As we celebrate the new year with fireworks and champagne, our public domain is getting larger. On Sunday, dozens of famous books, movies, and songs slipped free from copyright control after nearly a century under the thumb of their owners. That means these properties may now be exploited by anyone, for nearly any purpose. Newly adaptable works include the first movie “talkie” The Jazz Singer, Fritz Lang’s Metropolis, Arthur Conan Doyle’s final few Sherlock Holmes stories, and even a fitting Broadway song to mark the occasion: “The Best Things in Life Are Free.” (You can find a longer list here.) Meanwhile, everyone is counting down to an even greater prize: “Steamboat Willie,” otherwise known as the earliest version of Mickey Mouse, which will enter the public domain on Jan. 1, 2024.
The prospect of a free Mickey Mouse—even the naughty, early version instead of the cuddly character most know—holds special significance since this very rodent is widely credited with bringing about America’s lengthy copyright term in the first place. As the story goes, Disney successfully lobbied Congress for an extension near the end of the 20th century when it faced Mickey’s copyright mortality. This tale is true, if a rather simplistic version of the various forces that drove a change in the law. Regardless, the narrative that Disney cast an evil spell on lawmakers to firm up its hold on a lucrative kiddie character carries a lot of symbolic weight. So much so that when Disney clashed with Florida’s “Don’t Say Gay” law, politicians like U.S. Senator Josh Hawley proposed stripping Disney’s “special copyright protections” (never mind that such a punitive move would be unlikely to withstand judicial review).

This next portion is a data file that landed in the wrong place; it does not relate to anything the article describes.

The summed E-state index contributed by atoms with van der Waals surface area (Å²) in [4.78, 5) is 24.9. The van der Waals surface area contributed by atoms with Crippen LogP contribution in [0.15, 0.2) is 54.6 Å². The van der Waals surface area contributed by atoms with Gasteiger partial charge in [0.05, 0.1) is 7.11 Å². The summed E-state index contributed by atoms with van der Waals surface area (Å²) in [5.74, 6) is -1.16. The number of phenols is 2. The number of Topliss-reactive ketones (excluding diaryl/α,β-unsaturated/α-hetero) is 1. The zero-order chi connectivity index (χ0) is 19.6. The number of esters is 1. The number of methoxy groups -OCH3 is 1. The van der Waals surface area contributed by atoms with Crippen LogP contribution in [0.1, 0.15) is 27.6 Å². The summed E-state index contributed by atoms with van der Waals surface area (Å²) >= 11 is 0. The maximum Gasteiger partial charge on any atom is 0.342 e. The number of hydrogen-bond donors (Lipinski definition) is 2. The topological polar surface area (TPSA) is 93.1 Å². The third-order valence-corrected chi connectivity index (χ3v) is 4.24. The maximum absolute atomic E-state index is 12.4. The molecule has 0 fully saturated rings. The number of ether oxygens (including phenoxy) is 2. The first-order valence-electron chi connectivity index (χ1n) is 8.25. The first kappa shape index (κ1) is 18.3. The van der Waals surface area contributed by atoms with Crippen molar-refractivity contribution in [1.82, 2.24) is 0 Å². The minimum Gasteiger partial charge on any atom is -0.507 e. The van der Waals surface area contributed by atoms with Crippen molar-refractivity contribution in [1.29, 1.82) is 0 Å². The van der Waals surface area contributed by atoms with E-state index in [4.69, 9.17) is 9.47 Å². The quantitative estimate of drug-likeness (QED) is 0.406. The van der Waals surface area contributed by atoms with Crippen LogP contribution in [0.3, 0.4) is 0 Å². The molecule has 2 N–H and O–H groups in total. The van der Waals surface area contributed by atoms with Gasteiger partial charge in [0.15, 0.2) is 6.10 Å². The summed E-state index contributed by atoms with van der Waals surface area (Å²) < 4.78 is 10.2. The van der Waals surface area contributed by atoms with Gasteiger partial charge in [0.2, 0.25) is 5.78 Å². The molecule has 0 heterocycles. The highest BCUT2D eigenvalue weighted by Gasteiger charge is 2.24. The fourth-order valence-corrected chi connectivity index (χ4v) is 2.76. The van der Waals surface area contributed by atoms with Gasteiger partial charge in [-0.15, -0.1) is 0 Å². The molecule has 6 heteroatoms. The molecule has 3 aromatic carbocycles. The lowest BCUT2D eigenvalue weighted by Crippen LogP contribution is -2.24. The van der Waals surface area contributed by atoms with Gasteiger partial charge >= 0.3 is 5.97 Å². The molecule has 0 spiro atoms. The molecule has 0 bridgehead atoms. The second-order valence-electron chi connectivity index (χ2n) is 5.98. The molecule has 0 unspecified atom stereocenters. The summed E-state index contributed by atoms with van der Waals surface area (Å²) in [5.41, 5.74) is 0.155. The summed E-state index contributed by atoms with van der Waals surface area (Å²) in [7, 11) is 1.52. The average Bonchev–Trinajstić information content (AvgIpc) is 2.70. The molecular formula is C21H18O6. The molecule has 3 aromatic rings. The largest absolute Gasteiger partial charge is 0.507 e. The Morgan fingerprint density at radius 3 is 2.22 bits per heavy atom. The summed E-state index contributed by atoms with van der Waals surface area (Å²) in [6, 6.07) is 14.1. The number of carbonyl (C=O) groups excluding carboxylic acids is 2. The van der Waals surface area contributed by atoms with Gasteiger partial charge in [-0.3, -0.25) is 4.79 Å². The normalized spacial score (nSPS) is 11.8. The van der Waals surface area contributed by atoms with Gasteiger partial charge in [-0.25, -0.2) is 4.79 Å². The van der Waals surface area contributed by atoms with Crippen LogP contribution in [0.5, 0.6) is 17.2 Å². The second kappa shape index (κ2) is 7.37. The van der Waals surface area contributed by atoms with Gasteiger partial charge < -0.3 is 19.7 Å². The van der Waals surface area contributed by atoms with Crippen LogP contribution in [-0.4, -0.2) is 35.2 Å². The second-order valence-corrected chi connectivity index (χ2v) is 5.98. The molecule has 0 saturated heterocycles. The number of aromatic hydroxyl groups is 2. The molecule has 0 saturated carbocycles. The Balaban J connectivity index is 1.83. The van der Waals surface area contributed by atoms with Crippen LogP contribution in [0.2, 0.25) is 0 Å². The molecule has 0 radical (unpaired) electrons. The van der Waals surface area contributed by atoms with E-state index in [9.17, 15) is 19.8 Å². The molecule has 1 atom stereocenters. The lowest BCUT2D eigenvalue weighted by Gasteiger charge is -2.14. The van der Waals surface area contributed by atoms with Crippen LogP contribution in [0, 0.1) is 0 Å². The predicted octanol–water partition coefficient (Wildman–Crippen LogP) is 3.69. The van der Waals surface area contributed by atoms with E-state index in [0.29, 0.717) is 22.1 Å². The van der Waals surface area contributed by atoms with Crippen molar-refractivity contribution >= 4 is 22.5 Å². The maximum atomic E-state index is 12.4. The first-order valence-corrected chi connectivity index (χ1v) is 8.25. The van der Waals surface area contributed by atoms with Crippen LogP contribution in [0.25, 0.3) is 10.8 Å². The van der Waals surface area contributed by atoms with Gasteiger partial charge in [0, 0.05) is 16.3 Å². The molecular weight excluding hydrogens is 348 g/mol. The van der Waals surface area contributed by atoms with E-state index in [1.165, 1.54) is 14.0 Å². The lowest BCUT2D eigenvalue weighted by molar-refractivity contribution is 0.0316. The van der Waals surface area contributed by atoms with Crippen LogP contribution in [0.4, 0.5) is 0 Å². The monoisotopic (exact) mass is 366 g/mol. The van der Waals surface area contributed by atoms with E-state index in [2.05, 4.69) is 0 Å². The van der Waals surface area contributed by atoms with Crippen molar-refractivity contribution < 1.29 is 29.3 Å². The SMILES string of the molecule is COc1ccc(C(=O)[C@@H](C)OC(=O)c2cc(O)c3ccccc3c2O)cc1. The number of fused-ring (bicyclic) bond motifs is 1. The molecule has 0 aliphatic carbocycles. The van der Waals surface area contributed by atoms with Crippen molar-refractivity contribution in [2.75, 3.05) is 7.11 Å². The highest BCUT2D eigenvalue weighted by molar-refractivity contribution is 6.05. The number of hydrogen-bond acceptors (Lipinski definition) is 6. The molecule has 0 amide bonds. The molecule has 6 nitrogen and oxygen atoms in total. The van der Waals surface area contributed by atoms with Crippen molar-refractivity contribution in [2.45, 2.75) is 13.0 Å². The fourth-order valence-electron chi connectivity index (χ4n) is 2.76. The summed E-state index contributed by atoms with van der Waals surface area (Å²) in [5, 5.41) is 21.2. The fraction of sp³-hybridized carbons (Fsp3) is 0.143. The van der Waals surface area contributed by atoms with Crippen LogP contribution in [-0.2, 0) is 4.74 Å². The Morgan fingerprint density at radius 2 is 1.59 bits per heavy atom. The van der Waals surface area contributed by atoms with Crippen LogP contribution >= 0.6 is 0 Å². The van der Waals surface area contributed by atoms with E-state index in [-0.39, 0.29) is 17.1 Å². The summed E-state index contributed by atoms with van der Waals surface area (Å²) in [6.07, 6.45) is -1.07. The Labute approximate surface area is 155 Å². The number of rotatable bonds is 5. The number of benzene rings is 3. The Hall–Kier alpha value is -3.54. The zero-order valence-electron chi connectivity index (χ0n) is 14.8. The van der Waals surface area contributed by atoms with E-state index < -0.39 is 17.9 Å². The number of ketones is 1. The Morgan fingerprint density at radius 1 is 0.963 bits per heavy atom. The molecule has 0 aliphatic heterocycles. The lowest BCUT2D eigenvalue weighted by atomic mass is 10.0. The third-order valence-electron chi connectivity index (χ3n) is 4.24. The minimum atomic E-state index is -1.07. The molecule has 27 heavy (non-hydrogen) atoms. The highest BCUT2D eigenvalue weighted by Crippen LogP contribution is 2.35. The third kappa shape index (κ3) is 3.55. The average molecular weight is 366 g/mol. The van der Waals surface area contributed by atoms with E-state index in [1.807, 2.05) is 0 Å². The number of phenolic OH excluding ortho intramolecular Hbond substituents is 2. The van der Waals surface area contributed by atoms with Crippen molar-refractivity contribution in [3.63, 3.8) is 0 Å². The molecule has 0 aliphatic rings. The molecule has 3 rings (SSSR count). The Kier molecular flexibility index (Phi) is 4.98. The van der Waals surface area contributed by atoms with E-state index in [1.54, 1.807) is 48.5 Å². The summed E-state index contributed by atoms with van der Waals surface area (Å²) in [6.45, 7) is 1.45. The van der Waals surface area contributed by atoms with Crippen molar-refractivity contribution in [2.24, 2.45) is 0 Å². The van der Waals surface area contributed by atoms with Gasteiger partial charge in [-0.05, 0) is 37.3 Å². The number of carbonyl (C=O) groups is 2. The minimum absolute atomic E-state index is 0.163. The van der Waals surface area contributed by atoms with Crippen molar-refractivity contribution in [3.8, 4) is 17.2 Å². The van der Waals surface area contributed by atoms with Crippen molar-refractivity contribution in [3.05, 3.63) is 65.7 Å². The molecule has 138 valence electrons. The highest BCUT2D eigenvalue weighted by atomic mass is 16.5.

Given what’s coming for the iconic character, I wasn’t surprised to read an early curtain-raiser in The New York Times last week. The article, written by the smart Brooks Barnes, nails a lot of things: He speaks to the right experts, he correctly distinguishes between copyright and trademark law (trust me, a lot of reporters screw that up), and he even cites relevant Supreme Court precedent. Unfortunately, and not necessarily the author’s fault, it also reflects some stale thinking about the copyright business.